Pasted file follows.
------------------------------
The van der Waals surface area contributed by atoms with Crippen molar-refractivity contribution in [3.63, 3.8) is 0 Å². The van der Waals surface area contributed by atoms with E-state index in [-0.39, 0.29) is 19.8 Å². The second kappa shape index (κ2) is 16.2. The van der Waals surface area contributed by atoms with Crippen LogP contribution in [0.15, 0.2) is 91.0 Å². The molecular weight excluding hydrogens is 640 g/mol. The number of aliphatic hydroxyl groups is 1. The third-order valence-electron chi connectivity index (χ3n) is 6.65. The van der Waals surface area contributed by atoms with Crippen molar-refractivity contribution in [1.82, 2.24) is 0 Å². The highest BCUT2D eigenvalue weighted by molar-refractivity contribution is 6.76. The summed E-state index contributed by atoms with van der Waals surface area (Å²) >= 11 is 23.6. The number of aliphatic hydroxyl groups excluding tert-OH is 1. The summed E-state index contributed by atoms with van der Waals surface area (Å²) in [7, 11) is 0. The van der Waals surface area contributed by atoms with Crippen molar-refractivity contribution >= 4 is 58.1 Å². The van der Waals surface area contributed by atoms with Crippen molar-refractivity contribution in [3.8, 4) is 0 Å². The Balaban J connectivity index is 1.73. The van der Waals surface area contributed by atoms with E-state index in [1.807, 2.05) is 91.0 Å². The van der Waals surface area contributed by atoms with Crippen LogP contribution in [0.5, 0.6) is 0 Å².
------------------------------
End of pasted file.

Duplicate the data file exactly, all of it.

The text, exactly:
The van der Waals surface area contributed by atoms with Crippen molar-refractivity contribution in [3.63, 3.8) is 0 Å². The van der Waals surface area contributed by atoms with E-state index in [-0.39, 0.29) is 19.8 Å². The second kappa shape index (κ2) is 16.2. The van der Waals surface area contributed by atoms with Crippen LogP contribution in [0.15, 0.2) is 91.0 Å². The molecular weight excluding hydrogens is 640 g/mol. The number of aliphatic hydroxyl groups is 1. The third-order valence-electron chi connectivity index (χ3n) is 6.65. The van der Waals surface area contributed by atoms with Crippen molar-refractivity contribution in [1.82, 2.24) is 0 Å². The highest BCUT2D eigenvalue weighted by molar-refractivity contribution is 6.76. The summed E-state index contributed by atoms with van der Waals surface area (Å²) >= 11 is 23.6. The number of aliphatic hydroxyl groups excluding tert-OH is 1. The summed E-state index contributed by atoms with van der Waals surface area (Å²) in [7, 11) is 0. The van der Waals surface area contributed by atoms with Crippen molar-refractivity contribution >= 4 is 58.1 Å². The van der Waals surface area contributed by atoms with Crippen molar-refractivity contribution in [3.8, 4) is 0 Å². The Balaban J connectivity index is 1.73. The van der Waals surface area contributed by atoms with E-state index in [1.807, 2.05) is 91.0 Å². The van der Waals surface area contributed by atoms with Crippen LogP contribution in [0.5, 0.6) is 0 Å².